Mind over power: I went to Pucón, Chile.

We came, we saw, we conquered…almost. Pucón was a whirlwind weekend that started with a 12, yes 12, hour bus drive down to el Sur de Chile. But not to fret, it was double decker. They served us a desayuno in the morning wrapped up in a brown paper bag. Everyone was given a blanket and pillow. There was a movie. There were business men talking on their cellphones, us crazy travel tour groups, the old ladies gossiping, the moms with small children, etc. Bus travel, I’m learning, is Chile’s version of U.S. air travel. It’s inexpensive, efficient and well-run.

Plus, something different. When we arrived in Valparaiso, men climbed aboard and sold candies, sandwiches, drinks. This is the same with the micros here. Picture 1940’s newsies yelling out today’s headlines, or at least, that’s what imagine. I’ve always been taught that street food is dangerous, but I often watch others buying it, enjoying the sweet caramels. I don’t see the danger, I only see a man trying to make a living.

My friend bought some food, ate it. He was fine.

So on a long bus ride, you have a few options: talk for hours with your friends, or sleep. I picked the later. Upon waking, we had emerged in a land covered in green foliage, mountains and adventurers ready for the next trek.

The view from the town in Pucón

There was a hitchhiking couple (I’m inferring) holding signs. They were going to Santiago: A Santiago. That’s an extra 1.5 hours past Viña del Mar.

The outdoor apparel/adventure stores outnumbered the eateries.

We unloaded and walked to our habitaciónes. My friend and I were put in the same bed. Cozy. Each room had only one key. A literal key. Our room was in a house with an external door that my friend and I were apparently incapable of opening. But we only dropped our stuff and left because thanks to my inability to read ahead, I didn’t realize we had a full day of sightseeing ahead.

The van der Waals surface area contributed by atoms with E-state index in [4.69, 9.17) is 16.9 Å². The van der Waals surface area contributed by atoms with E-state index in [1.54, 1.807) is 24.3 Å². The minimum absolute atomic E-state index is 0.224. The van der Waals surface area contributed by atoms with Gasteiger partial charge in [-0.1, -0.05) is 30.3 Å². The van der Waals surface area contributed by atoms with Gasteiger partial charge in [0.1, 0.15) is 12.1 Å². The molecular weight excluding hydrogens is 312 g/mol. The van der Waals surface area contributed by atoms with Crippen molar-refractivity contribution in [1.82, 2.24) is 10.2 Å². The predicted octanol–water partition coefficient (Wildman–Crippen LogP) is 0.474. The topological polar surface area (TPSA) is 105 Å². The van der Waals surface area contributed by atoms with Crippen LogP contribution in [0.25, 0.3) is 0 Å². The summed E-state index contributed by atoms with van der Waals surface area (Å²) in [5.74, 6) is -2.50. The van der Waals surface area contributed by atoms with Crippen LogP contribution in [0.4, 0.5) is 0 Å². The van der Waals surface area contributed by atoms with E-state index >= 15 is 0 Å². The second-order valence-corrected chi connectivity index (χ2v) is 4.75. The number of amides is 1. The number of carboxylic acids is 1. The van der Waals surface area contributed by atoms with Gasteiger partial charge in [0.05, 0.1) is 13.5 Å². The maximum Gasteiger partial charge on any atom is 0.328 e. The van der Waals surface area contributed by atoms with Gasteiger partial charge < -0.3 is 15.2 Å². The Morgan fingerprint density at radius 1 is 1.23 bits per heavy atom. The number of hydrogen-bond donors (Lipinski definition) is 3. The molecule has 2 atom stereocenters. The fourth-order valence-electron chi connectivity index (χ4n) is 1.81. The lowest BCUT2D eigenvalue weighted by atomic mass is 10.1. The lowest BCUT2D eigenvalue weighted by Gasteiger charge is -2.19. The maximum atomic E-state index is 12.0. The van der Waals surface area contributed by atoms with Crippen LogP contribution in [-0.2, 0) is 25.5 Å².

Glossy magazine pages coming to life before my eyes.

We loaded mini-buses. We had a Pucón-native as our tour guide who showed us all of the sights. For more or less eight hours. We attended a Mapuche once and learned about their struggle to keep their identity, land in Chile. 

After teatime, we continued on. Explored the region, experiencing and discovering just how beautiful nature is. For me, it was awe-inspiring. I’ve always read National Geographic, Matador Network, Traveller and honestly any travel magazine I could get my hand on. I would let my eyes go lame staring at the picture, dreaming of the day that I would be able to come and experience Chile. Experience South America.

Well, suddenly those pictures were real life.


Lago Caburgua


Ojos Del Caburgua


Lago Caburgua


Gringos just happy to be in Chile.


Ojos Del Caburgua

Fast forward to that night, the whole group was exhausted after eight hours of sightseeing. Many had signed-up for rafting in the morning, but I just wanted to enjoy the town and possibly hike in National Park.

Saturday turned out to be rainy, so I bummed around with my friend. We cooked a big meal for some of our friends, we talked, used the Wi-Fi to upload photos, gossiped. Oh, and I climbed a tree and a roof.

Small anecdote: My friend had a migraine. She needed darkness, but there was a large skylight. So, we found a solution. I channeled my inner…monkey (yogi perhaps?) and climbed a tree and then roof in the rain. My friends and I were giggling and laughing the whole time, hoping the owner of the habitciones did not see us. But I succeeded and my friend recuperated.

But we had to prepare: on Sunday, we would climb Volcan Villarrica.

We had a 5 a.m. wake up call. All climbers had tried on their equipment and packed their bags before hand. We’d packed food, snacks, water. We were climbing this volcano. By the way, it’s active.